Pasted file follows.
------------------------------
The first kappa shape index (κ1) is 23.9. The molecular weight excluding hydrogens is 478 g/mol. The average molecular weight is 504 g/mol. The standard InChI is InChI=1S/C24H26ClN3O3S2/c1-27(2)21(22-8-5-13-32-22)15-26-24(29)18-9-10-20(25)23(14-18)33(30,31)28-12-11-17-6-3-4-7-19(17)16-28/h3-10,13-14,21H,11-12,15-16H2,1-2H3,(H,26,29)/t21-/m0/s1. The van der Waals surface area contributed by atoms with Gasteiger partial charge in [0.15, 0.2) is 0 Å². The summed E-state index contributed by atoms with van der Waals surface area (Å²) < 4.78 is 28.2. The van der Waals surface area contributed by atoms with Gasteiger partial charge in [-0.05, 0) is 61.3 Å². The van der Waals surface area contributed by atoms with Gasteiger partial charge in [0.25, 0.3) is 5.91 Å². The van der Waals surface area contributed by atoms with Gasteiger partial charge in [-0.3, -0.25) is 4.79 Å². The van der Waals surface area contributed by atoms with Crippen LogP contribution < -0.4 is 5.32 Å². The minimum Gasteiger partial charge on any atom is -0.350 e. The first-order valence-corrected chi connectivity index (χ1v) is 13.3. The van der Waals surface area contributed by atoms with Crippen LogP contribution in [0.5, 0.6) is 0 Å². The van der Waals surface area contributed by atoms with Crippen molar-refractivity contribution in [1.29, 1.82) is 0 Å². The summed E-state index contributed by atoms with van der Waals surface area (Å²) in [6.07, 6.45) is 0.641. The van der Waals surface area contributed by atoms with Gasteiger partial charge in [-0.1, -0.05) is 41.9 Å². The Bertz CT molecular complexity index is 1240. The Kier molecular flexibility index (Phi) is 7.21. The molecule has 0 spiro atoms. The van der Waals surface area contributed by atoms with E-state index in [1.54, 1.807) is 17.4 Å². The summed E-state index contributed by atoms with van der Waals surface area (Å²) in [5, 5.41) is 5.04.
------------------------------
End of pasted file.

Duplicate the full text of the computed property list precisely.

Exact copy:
The first kappa shape index (κ1) is 23.9. The molecular weight excluding hydrogens is 478 g/mol. The average molecular weight is 504 g/mol. The standard InChI is InChI=1S/C24H26ClN3O3S2/c1-27(2)21(22-8-5-13-32-22)15-26-24(29)18-9-10-20(25)23(14-18)33(30,31)28-12-11-17-6-3-4-7-19(17)16-28/h3-10,13-14,21H,11-12,15-16H2,1-2H3,(H,26,29)/t21-/m0/s1. The van der Waals surface area contributed by atoms with Gasteiger partial charge in [0.15, 0.2) is 0 Å². The summed E-state index contributed by atoms with van der Waals surface area (Å²) < 4.78 is 28.2. The van der Waals surface area contributed by atoms with Gasteiger partial charge in [-0.05, 0) is 61.3 Å². The van der Waals surface area contributed by atoms with Gasteiger partial charge in [0.25, 0.3) is 5.91 Å². The van der Waals surface area contributed by atoms with Gasteiger partial charge in [-0.3, -0.25) is 4.79 Å². The van der Waals surface area contributed by atoms with Crippen LogP contribution < -0.4 is 5.32 Å². The minimum Gasteiger partial charge on any atom is -0.350 e. The first-order valence-corrected chi connectivity index (χ1v) is 13.3. The van der Waals surface area contributed by atoms with Crippen LogP contribution in [0.5, 0.6) is 0 Å². The van der Waals surface area contributed by atoms with Crippen molar-refractivity contribution in [1.29, 1.82) is 0 Å². The summed E-state index contributed by atoms with van der Waals surface area (Å²) in [6.07, 6.45) is 0.641. The van der Waals surface area contributed by atoms with Gasteiger partial charge in [-0.1, -0.05) is 41.9 Å². The Bertz CT molecular complexity index is 1240. The Kier molecular flexibility index (Phi) is 7.21. The molecule has 0 spiro atoms. The van der Waals surface area contributed by atoms with E-state index in [1.54, 1.807) is 17.4 Å². The summed E-state index contributed by atoms with van der Waals surface area (Å²) in [5, 5.41) is 5.04.